1. The Collected Letters of Robert Southey: Part Three
Introduction by Tim Fulford and Carol Bolton
Part Three is the first-ever collected edition of the surviving letters written by Southey between 1804 and 1809. The letters published here begin with Southey writing to his brother with a draft of his epic poem Madoc; they end on New Year’s Eve 1809, with him discussing Coleridge’s The Friend and his own new writing in the Quarterly Review and The Curse of Kehama (published in 1810). Part Three follows the editorial conventions described in ‘About this Edition’ and publishes newly transcribed, fully annotated texts, bringing together in one place correspondence scattered between archives in North and South America and the United Kingdom. It comprises 850 letters, many of which are published for the first time or published in full for the first time.
The letters in Part Three were sent to over 50 very diverse individuals including friends from childhood and school (Charles Danvers, Grosvenor Charles Bedford and Charles Watkin Williams Wynn), from university (Nicholas Lightfoot), from radical youth (Samuel Taylor Coleridge) and from professional life (Joseph Cottle and Daniel Stuart). The years 1804–1809 saw the consolidation of important relationships and correspondences, notably with the statistician John Rickman, the translator William Taylor, and the writer Mary Barker. New correspondences of lasting significance were begun: with Neville White, brother of Henry Kirke White, leading to Southey’s editing of Henry’s Remains; with Matilda Betham, who would paint Southey’s and his family’s portraits in London and Keswick; with Anna Seward, who would support his poetry in the press and to whom he would make an hilarious visit; with Walter Savage Landor, whose enthusiasm for his poetry inspired him to return to writing verse in The Curse of Kehama and Roderick Last of the Goths (1814); with Walter Scott, whose good offices led Southey to a new career writing for the Quarterly Review and the Edinburgh Annual Register, and to the Laureateship.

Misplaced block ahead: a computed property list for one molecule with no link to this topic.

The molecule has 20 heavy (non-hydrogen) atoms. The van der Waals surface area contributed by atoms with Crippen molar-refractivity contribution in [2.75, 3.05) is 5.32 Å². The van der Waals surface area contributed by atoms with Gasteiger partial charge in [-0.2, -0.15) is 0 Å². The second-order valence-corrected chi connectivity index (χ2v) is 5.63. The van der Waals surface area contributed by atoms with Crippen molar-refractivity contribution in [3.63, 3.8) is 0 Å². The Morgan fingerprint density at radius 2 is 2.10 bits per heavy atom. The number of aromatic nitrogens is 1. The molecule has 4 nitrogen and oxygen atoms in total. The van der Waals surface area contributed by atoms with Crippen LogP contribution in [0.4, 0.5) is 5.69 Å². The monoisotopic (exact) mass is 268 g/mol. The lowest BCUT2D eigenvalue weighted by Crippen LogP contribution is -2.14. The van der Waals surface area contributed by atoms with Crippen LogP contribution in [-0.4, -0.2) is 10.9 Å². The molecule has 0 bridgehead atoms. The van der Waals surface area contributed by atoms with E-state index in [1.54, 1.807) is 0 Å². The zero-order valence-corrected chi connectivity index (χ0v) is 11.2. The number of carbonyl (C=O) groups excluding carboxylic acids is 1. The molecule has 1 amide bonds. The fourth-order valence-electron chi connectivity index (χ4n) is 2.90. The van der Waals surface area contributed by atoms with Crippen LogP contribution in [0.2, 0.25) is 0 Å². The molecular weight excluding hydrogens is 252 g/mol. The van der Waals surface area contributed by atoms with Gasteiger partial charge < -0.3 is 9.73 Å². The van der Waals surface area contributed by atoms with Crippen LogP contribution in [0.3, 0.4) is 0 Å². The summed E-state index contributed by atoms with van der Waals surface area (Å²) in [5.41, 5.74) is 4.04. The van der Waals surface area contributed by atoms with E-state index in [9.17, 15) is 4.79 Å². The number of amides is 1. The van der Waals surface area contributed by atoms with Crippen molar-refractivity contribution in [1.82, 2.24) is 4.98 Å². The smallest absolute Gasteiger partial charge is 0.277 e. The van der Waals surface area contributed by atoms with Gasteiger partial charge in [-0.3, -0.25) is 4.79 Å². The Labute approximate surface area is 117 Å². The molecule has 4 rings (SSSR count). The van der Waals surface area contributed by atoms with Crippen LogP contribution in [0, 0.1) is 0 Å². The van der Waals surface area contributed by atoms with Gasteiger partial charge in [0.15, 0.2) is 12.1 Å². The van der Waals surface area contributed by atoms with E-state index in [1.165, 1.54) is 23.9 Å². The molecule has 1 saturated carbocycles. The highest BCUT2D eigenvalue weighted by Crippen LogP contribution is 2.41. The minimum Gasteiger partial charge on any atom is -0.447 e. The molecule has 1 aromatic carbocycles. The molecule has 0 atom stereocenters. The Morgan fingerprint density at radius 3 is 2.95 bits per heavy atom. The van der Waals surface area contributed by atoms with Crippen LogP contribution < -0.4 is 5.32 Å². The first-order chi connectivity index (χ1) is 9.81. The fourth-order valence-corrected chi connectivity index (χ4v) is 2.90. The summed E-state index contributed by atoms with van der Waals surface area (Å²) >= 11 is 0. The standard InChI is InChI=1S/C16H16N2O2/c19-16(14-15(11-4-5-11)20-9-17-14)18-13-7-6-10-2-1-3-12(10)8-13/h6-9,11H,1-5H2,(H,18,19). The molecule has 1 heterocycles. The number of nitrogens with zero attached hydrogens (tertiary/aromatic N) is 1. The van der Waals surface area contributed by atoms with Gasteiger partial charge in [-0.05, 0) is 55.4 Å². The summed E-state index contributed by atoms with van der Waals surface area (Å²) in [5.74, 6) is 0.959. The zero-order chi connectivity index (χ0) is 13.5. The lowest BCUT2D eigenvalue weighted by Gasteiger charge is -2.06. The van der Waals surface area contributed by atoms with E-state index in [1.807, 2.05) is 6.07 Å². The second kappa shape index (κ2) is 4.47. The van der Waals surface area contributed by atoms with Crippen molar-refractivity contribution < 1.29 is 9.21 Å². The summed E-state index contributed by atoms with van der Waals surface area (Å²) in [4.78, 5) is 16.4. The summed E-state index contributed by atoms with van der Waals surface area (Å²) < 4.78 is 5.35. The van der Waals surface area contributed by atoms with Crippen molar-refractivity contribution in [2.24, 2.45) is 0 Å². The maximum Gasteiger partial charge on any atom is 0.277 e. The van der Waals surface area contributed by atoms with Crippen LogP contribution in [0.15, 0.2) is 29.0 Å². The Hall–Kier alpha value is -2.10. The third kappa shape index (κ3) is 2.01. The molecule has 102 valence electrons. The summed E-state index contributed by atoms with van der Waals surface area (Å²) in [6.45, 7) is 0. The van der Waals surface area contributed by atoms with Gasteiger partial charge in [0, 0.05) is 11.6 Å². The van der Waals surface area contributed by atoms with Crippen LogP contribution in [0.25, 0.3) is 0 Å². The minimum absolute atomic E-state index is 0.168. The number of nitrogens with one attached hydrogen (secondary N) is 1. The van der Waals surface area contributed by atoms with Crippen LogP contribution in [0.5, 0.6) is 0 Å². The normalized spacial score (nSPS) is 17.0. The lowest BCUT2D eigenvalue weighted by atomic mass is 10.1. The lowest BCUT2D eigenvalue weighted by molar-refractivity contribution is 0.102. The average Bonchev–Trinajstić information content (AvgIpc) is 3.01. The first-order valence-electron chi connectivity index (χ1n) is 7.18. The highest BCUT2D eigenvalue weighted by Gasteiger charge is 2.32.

Writing for the journals produced much official correspondence: Part Three shows the beginnings of Southey’s relationships with his editor William Gifford, and his publishers John Murray and James Ballantyne. It also reveals him as an advisor of other writers: his reputation, if not his remuneration, was beginning to burgeon and he found himself sought out for advice by budding poets. Letters to Ebenezer Elliott show Southey’s pragmatic support of a young writer in whom he recognised talent.
The six years covered by Part Three were a time of gradual settlement into a way of life and a home. In the beginning of 1804 Southey was newly resident at Greta Hall, Keswick, which Coleridge had just left. By the end of 1809 he was an established family man there, with three children and many friendships – including the anti-slavery campaigner Thomas Clarkson, his old acolyte Charles Lloyd (in Ambleside), the landowner Humphrey Senhouse and Wordsworth, whose poetry he came to value very highly, even while bemused by his personal vanity. But it was not until 1807 that he had ceased hankering to move south – perhaps to Bristol or Bath, or to Portugal – and accepted that the Lake District would remain his home. By then he had established a pattern of intense literary work during the winter months, and fellwalking and boating in the summer. Visits to friends in London and Bristol punctuated the ‘bookmaking’ routine biennially. Constantly short of money in these years, and having to provide for Coleridge’s family and for Robert Lovell’s widow, child and mother, Southey drove his pen with unending determination. Each day was divided: verse writing came before breakfast because it paid too little to be done during the day, which was devoted to more lucrative work – writing reviews, translating medieval chronicles and romances, compiling anthologies, editing literary remains and labouring on his large-scale histories of Portugal and Brazil. After a break for dinner, letters were written in the evening, and were vital links to the world of literary gossip and publishing opportunities in London and Edinburgh. Southey used them to propose new literary schemes and to forge alliances; he also depended on them to maintain friendships that sustained him financially: both John May and Wynn loaned and gave him much needed money. With sales of his poems meagre, and rates for reviewing in London journals low, it was only when the opportunities to write for the Quarterly Review and Edinburgh Annual Register arose that financial security seemed possible.